Our Stories: Xiaoqi Liu

Xiaoqi Liu

Xiaoqi Liu, Ph.D.
Assistant Professor
Department of Biochemistry

Peering into the microscope, Xiaoqi Liu is drawn into the rhythmic motions of the cells — how they grow, how they divide, how their signal pathways are modified by the presence of something new.

But gazing out the windows of the Hansen Life Sciences Research building, he is also drawn to the people passing by. “You try to do something good for society,” says Liu, an associate professor of biochemistry. “Cancer biology is one way.”

Liu is setting his sights on prostate cancer, the most common cancer among men in the United States, next to skin cancer. For several years now, his laboratory has focused on the function of a gene called Polo-like kinase (Plk1), which regulates cell cycles but can also mutate and cause cancer.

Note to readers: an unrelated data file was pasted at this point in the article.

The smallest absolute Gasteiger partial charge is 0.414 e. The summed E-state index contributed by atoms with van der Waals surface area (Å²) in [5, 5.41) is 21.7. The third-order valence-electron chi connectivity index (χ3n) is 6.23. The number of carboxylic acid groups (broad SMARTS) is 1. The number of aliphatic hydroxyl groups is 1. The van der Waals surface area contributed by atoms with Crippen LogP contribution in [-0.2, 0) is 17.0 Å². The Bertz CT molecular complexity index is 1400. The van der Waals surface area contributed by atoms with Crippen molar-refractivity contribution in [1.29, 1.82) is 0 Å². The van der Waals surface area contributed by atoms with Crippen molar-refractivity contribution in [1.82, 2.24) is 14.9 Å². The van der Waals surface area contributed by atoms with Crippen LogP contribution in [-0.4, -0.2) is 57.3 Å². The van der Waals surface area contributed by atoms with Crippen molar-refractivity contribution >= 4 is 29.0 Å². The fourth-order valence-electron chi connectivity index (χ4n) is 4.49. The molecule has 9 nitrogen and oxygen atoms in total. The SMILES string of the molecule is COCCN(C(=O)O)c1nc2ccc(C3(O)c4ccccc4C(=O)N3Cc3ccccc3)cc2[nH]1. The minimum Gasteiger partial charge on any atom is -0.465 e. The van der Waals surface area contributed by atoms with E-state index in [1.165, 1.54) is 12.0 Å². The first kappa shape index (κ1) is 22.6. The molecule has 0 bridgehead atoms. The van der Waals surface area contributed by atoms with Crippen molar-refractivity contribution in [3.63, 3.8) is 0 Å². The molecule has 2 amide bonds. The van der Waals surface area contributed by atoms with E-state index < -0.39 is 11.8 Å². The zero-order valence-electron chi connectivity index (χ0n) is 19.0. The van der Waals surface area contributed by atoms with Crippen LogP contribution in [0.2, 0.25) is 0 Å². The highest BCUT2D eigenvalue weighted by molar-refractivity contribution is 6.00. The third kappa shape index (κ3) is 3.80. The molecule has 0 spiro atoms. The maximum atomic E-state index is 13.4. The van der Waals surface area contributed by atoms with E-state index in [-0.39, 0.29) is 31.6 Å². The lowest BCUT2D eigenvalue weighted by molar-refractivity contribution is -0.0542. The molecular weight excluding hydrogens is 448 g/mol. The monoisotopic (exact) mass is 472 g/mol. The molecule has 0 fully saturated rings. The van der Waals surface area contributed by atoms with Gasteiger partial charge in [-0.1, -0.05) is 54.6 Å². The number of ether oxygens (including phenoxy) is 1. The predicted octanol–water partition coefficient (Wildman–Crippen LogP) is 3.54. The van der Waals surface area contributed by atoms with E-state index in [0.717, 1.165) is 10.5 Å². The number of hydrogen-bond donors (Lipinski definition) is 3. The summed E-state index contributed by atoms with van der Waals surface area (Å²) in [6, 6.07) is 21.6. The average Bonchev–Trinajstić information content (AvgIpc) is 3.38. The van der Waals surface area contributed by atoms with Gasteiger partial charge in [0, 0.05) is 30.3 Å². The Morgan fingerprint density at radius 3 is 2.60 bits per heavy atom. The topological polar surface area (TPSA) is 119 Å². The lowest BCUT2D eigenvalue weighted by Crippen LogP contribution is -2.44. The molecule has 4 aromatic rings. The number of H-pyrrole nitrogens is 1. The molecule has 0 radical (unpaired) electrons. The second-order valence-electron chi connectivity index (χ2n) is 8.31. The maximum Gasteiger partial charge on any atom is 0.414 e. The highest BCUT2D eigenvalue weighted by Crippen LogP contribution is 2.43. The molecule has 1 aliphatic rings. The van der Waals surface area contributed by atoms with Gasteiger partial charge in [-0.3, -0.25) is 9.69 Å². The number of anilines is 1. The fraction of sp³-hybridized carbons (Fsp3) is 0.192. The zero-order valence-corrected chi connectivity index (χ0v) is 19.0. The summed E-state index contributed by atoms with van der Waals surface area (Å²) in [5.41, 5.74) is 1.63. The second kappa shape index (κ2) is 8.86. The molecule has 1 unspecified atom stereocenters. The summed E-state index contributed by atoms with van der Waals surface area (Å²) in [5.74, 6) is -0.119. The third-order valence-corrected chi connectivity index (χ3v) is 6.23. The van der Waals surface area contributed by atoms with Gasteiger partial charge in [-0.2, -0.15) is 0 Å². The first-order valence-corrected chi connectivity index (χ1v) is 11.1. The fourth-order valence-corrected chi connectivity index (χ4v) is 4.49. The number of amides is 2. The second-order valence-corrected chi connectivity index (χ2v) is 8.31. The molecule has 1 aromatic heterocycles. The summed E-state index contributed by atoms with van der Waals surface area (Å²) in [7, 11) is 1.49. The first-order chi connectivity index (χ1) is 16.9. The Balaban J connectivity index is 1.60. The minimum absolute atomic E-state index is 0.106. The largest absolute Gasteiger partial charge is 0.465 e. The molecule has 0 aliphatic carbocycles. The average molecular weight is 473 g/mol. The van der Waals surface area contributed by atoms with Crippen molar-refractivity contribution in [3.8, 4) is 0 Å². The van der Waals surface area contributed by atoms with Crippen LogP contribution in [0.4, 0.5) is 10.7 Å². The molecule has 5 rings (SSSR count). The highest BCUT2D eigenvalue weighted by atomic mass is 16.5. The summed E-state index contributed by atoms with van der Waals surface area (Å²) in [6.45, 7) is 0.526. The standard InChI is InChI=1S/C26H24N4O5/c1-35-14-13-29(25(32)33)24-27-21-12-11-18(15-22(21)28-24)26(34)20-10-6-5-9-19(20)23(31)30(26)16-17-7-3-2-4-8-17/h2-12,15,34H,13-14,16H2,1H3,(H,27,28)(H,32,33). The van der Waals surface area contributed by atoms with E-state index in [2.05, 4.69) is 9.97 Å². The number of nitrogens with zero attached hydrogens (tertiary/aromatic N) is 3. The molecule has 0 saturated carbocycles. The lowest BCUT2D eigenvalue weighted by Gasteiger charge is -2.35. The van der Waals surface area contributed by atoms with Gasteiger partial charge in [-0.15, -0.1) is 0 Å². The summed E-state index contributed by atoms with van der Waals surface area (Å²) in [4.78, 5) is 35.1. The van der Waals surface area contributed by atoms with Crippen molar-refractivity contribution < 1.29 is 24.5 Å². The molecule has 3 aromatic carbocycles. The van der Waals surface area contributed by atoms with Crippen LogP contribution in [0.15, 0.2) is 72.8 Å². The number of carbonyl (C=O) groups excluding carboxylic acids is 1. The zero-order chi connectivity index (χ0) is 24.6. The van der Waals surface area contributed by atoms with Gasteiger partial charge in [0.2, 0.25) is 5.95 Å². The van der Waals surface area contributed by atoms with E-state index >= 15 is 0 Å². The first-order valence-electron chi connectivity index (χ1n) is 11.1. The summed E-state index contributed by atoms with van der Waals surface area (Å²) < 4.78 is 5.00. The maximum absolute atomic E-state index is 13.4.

Liu and his team have discovered that later-stage prostate cancer cells are missing Pten, a tumor-suppressor gene. When Pten is diminished, the cells become stressed. To compensate, they increase production of Plk1, which causes rapid cell division.

This particular type of later-stage prostate cancer is troublesome because the cells don’t respond to drugs aimed at stopping cell division and metastatic cancers spread to other areas. When Pten is missing, Liu says, those drugs actually increase the production of more Plk1. This means that Plk1 inhibitors could be good drugs for treatment of the disease.

Now, Liu is collaborating with other researchers on campus to test potential Plk1 inhibitors.  That, he says, requires an essential understanding of the gene’s regulation and function, particularly in the context of the cancer cell.

Using a combination of biochemistry, cell biology and mouse genetics, Liu’s lab is investigating how cells respond when compounds that inhibit Plk1 are introduced. Ultimately, findings could lead to more promising therapies for the difficult-to-treat later stages of prostate cancer.

“As a basic cell biologist, I don’t develop new compounds by myself. But I can use my expertise to understand how cells modify or their signals change in response to different drugs,” he says. “The cancer center has created an ideal environment for me to learn a lot from my colleagues and for me to contribute to their work.”


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